Aging Infrastructure At Local Levels
Prior to today’s water main break, Beacon had a sewer main break on February 24, 2019, as first reported by the Highlands Current, releasing thousands of gallons of partially treated sewage near Fishkill Creek in Beacon, according to state officials mentioned in the article. Drinking water supplies were not impacted, according to the article.
In May of 2018 a sewer line broke under Main Street and Tioronda Avenue in Beacon, causing waste to back up into the basements of some shops, and the closure of Main Street in that section during repair.
According to reporter Jeff Simms of the Highlands Current in a March 15, 2019 article: “Aging infrastructure — in many cases dating back a century or longer — is a major challenge for municipalities around the country. Because miles of pipe rest, in some cases, a dozen feet or more underground, repairs or replacement is expensive. The U.S. Environmental Protection Agency estimates it will cost $271 billion over the next 25 years to upgrade the nation’s wastewater infrastructure. And, according to the U.S. Conference of Mayors, 95 percent of that spending will be at the local level.”
2019 Investment Planned For Beacon Water and Sewer Infrastructure Upgrades
On March 4th, 2019, Beacon’s City Council voted to approve monies being spent on upgrading water and sewer systems.
During the March 4 City Council meeting, City Administrator Anthony Ruggiero delivered a report on actions the City of Beacon is taking to repair February’s sewer main break. He also indicated that precautionary steps would be taken, with the city preemptively inspecting more pipe. From his report, for those who like details on how something is fixed, this a breakdown of what went on underground after the break. At ground-level, it’s easy to see a road get split, and then patched. But what goes on underground? Anthony breaks it out:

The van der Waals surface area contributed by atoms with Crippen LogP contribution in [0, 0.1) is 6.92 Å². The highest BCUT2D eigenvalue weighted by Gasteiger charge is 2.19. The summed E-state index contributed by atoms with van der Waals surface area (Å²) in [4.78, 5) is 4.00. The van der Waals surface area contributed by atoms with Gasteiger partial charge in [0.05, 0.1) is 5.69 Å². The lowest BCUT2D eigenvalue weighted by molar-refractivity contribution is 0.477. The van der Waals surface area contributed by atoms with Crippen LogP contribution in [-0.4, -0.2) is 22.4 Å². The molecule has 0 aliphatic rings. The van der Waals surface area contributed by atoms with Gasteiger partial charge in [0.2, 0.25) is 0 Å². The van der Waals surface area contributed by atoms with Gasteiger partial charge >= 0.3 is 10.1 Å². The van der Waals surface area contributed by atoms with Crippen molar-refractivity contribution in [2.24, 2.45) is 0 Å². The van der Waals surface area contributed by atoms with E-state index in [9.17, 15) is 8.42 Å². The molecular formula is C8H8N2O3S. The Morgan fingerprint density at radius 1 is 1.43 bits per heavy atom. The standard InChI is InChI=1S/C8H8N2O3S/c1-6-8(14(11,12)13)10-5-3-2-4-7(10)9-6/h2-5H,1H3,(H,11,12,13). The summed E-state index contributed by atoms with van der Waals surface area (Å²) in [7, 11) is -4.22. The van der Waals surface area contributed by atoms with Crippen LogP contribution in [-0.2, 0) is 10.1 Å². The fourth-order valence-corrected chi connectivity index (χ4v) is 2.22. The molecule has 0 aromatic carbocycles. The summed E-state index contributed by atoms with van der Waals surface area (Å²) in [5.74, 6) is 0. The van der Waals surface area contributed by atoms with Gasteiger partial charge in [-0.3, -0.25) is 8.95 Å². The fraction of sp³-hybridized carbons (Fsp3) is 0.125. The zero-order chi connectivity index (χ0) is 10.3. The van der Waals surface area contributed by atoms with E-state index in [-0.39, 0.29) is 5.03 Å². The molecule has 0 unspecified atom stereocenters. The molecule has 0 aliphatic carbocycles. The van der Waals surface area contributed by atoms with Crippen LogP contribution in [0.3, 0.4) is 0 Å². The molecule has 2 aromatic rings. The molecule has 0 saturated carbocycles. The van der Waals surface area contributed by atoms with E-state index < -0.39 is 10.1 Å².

“Tam Enterprises was called in to install a bypass pump to relieve the sewer main to stop the overflow, which it did. City staff excavated the main, and found the top half of the pipe had eroded, leaving the top section of the pipe brittle. We determined that at this point they bypass through the night and requested that Tam return the next day and evaluate the condition of the pipe and begin emergency repair.
“Tam televised the section of the pipe that was being bypassed, and found remaining sections of the pipe in the same condition as the collapse, so upon further inspection it was determined that three manhole sections were deteriorated, so it looked like it was a larger section, which we were afraid of.
“Currently Tam is in the process of replacing 100 feet of the 14” pipe with 15” plastic sewer drain pipe. So we’re upgrading it to modern standards. They have been alternating use of the bypass by replacing the sewer main. The Water Department Staff has replaced 25 feet of 4” cast-iron pipe with the new 4” ductile iron pipe and replaced the water connections to 150 Wilson Street. Tam is setting up a road bridge at the intersection of Round Tree and Liberty to allow traffic flow.